No one said terraforming would be easy, obviously it would be a titanic undertaking and would push the limits of technology and engineering. Your argument seems to be that terraforming is inconvenient, not that it is impossible. Well, yeah, but then again most major efforts aimed at advancing the state of humanity were inconvenient at the time. But you don't discredit an idea because it is hard.

Also, as you could see in the paper Zubrin outlined exactly how much effort and energy would be required to produce the materials to construct the mirror...

Quote (midtskogen)
Few are very successful in predicting the technology of the future.

And in almost every case, when people try to predict what technology will be available in a century, the predicted capabilities of that technology usually falls short of what actually will exist, so if we predict that terraforming can be done with 21st century tech, then it is quite likely that it can be.

Quote (midtskogen)
We need to send stuff there first, a lot, so humans can arrive to something comfortable, key in the door and everything.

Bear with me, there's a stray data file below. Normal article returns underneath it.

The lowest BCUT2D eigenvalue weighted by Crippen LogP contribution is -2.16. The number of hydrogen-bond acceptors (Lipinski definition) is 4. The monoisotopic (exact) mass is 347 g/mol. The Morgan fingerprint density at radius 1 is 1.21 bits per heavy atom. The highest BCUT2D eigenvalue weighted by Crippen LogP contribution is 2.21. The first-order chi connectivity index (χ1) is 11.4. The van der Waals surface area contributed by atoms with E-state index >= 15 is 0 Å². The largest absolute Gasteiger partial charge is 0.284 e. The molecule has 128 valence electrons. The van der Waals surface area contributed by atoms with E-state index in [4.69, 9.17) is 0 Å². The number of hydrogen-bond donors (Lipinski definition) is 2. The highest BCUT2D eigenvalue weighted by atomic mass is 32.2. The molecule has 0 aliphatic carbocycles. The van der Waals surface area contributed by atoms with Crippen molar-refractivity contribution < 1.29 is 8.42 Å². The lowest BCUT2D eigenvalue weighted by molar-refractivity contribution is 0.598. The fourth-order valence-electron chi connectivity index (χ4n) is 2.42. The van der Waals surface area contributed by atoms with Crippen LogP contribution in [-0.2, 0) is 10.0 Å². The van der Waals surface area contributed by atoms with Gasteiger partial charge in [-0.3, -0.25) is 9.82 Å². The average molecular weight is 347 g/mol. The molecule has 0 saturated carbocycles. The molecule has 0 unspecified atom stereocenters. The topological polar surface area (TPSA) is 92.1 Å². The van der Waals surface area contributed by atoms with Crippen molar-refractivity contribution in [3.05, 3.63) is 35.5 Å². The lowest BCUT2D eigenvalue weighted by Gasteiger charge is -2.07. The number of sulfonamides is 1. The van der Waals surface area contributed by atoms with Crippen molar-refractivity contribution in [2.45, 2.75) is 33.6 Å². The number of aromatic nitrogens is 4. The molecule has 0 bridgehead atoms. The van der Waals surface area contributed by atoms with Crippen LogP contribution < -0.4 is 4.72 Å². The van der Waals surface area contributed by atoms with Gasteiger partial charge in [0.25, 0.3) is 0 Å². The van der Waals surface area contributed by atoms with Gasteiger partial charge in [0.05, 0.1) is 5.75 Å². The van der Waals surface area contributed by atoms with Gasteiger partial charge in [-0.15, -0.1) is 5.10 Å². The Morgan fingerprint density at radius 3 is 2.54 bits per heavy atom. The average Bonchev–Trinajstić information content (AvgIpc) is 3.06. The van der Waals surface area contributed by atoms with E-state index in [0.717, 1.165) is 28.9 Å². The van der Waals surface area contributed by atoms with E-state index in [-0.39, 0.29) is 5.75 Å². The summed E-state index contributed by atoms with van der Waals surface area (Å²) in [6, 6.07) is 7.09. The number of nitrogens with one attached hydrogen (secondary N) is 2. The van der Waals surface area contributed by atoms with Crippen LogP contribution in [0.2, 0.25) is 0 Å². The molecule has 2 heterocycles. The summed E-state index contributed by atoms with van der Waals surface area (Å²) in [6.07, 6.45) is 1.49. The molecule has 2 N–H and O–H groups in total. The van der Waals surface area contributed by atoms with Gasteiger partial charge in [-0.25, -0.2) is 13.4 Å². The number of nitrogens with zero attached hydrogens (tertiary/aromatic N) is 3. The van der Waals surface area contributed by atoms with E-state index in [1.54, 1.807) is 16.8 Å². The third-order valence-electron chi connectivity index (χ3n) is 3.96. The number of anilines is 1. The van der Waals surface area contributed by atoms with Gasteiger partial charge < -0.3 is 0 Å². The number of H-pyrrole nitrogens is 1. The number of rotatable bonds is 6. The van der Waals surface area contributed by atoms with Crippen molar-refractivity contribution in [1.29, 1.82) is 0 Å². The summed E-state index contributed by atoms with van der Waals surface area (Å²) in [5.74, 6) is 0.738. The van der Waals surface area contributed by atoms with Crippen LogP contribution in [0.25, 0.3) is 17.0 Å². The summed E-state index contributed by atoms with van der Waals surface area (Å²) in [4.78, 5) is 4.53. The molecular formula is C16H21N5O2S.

Again, I don't think that anyone is arguing that, and it also has little to do with terraforming.





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DoctorOfSpaceDate: Monday, 11.03.2013, 22:25 | Message # 15
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And in almost every case, when people try to predict what technology will be available in a century, the predicted capabilities of that technology usually falls short of what actually will exist, so if we predict that terraforming can be done with 21st century tech, then it is quite likely that it can be.


Probably the best example of someone predicting the future and getting it pretty close to reality.





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Edited by DoctorOfSpace - Monday, 11.03.2013, 22:30